- Common traits:
- Special traits:
- +1 Production from each worked forest tile
- No bonus of +10% Production in this city
The Longhouse shifts the Production bonus focus from a general bonus to the more specific bonus to Production yield from forests. While this building may seem worse in many cases than the Workshop it replaces, it must be assessed in terms of wider Iroquois strategy.
Whereas with most other civilizations a forest tile is relatively weak and best chopped down and replaced by a Farm or Great Person improvement, an Iroquois player can best make use of the Longhouse and the unique ability by keeping forests intact. With a Lumber Mill, Scientific Theory, and a Longhouse, a single forest tile could yield 1 Food and 4 Production to the city that works it - which, considering the Iroquois start bias for forest, is likely to create a powerful late-game production center without sacrificing too much growth.
Alternatively, Trading Posts and Forts can be built on the forest tiles, with the former providing Gold (and Science with the Rationalism Social Policy) and the latter providing defensive boosts in addition to the forest's innate defensive bonuses. Because the Longhouse still provides extra Production, they can still be treated as Lumber Mills in addition to their new improvements. This makes forest tiles incredibly versatile for the Iroquois.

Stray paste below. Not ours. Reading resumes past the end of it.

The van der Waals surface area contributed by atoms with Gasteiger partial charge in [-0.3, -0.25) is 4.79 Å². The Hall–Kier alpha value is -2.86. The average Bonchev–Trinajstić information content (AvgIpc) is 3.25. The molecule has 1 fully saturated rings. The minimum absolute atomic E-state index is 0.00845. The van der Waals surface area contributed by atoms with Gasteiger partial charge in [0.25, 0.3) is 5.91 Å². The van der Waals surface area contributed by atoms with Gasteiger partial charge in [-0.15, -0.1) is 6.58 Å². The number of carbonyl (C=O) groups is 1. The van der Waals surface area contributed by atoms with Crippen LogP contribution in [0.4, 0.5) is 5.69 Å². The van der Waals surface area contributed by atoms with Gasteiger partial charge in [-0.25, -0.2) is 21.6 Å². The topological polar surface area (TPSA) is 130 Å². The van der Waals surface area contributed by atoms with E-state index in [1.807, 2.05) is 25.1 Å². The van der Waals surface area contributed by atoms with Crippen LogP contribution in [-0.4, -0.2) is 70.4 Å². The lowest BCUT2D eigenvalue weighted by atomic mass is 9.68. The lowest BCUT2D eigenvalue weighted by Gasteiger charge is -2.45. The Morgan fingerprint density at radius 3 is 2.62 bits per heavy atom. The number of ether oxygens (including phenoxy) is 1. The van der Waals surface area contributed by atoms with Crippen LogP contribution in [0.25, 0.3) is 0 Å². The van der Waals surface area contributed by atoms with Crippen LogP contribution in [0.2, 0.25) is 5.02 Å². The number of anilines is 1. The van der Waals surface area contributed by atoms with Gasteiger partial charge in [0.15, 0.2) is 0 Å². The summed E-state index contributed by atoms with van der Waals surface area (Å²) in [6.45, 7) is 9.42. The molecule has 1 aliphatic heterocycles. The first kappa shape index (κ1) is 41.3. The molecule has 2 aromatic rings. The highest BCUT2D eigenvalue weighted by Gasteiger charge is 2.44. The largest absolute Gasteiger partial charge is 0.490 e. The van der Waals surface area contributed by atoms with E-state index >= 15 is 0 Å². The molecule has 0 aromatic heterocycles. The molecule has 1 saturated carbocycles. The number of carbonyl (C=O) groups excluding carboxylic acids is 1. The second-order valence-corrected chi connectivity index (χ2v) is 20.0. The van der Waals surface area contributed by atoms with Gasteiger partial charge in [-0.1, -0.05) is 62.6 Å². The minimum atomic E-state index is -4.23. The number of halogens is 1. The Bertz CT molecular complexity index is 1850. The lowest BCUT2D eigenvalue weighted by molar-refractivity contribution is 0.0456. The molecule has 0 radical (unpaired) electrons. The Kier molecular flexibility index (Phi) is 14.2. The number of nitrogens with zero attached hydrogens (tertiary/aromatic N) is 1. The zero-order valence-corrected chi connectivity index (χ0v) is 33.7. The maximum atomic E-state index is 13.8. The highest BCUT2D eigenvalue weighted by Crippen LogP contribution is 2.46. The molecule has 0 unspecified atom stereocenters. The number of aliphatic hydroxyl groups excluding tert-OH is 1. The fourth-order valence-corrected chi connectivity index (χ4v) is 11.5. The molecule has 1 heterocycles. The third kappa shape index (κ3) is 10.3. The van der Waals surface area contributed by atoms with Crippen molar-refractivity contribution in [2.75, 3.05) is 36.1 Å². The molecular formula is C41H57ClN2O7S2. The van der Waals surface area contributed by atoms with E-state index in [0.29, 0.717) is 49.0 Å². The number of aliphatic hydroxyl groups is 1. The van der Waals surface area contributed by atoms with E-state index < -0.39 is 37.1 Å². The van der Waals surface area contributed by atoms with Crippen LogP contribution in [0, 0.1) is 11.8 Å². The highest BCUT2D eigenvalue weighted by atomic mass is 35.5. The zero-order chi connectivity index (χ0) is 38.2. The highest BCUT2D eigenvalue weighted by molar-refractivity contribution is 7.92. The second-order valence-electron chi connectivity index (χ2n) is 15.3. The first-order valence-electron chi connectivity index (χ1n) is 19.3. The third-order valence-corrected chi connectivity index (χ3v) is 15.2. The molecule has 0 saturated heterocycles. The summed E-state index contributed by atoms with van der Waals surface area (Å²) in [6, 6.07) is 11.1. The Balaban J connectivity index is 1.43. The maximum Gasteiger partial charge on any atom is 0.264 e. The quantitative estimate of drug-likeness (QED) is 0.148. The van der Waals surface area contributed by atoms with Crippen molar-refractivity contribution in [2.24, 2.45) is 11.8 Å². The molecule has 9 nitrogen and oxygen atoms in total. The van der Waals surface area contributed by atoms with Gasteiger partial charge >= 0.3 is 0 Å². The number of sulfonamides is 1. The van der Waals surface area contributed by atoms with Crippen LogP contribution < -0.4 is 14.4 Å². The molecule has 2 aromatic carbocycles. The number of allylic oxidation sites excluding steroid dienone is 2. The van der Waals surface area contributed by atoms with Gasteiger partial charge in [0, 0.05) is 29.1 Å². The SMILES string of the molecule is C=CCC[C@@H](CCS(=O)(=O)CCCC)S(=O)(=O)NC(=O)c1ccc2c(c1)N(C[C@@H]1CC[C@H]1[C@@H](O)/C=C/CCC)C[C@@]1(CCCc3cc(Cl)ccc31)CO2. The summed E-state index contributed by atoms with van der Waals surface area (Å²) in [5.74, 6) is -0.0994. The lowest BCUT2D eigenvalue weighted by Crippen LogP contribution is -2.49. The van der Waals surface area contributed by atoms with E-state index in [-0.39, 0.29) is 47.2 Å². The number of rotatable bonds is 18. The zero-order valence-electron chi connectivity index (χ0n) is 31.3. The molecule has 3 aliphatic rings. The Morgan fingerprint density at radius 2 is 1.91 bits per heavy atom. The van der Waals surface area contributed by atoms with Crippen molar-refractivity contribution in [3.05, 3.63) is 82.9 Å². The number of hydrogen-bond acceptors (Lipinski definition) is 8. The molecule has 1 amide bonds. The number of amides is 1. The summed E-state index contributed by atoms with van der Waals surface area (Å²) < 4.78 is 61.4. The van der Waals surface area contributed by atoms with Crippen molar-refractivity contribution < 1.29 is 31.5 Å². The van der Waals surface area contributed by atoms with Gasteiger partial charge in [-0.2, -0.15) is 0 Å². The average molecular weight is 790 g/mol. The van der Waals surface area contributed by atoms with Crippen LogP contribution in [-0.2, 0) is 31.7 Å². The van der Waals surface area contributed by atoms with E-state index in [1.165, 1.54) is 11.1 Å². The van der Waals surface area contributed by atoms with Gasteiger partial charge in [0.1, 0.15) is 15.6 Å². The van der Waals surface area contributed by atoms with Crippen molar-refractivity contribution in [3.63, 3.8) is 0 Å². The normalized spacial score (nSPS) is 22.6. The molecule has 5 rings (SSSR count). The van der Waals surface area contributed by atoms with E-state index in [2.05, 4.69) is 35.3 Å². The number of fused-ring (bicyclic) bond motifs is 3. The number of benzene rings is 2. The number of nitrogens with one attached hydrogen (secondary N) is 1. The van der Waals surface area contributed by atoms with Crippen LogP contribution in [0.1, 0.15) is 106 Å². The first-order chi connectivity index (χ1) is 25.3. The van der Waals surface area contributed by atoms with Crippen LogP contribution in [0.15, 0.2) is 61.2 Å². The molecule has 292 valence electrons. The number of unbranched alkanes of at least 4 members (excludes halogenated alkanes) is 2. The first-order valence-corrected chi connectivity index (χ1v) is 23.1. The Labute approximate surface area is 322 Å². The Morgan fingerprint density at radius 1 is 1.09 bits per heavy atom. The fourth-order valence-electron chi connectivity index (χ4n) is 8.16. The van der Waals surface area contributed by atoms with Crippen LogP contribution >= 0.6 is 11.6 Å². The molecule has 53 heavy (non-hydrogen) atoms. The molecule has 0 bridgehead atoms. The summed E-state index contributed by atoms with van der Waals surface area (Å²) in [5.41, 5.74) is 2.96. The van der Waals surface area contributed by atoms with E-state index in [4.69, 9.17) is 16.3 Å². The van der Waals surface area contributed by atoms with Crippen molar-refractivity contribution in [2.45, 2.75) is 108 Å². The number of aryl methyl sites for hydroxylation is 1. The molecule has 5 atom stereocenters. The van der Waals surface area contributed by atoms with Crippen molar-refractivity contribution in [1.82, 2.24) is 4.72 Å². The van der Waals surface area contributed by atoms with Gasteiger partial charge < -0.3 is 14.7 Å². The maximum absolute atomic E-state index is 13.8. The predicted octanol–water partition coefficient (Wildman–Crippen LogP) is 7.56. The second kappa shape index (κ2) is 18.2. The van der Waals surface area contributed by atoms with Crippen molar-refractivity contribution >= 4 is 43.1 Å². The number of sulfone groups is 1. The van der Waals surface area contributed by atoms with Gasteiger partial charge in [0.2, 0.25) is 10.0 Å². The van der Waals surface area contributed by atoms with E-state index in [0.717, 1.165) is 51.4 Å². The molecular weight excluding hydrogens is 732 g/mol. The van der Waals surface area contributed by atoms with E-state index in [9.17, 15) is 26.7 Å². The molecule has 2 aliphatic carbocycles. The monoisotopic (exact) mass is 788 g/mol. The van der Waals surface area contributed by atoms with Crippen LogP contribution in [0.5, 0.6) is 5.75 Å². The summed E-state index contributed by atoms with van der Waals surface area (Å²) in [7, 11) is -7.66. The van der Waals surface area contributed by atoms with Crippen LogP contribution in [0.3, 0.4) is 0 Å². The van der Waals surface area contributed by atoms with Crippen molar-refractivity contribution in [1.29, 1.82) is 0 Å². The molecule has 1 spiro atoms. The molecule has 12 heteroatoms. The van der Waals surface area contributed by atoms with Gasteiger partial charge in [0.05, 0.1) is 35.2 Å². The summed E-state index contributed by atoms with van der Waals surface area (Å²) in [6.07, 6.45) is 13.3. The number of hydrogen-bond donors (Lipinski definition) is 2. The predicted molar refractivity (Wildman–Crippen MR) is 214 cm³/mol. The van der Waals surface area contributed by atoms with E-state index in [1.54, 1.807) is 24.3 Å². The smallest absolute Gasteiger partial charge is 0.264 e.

With the exception of the Moroccan Kasbah or the Dutch Polders, no other unique building or improvement in Civilization V bestows a raw production benefit, and unlike the Kasbah, the Longhouse improves an already high production potential. Use it to train an army in no time, or build buildings faster!
For much of their history, many of the Iroquois people lived in villages containing one or more "Longhouses," communal buildings constructed of wood saplings sheathed in elm bark. In fact, the Iroquois call themselves "Hodenosaunee," which translates into "People of the Longhouse." The longhouses ranged from 12 to 120 meters (40 to 400 feet) in length and some 8 meters (25 feet) wide. They were divided into compartments by inner partitions, each connected by an open center aisle. Several compartments would share a cooking fire in the center aisle, with an opening in the roof above acting as a chimney.
Longhouses are efficient structures, cheaper to construct and heat than individual dwellings, thus requiring fewer natural resources than other types of homes. They are representative of the Iroquois' cultural desire to survive and thrive in harmony with the environment around them.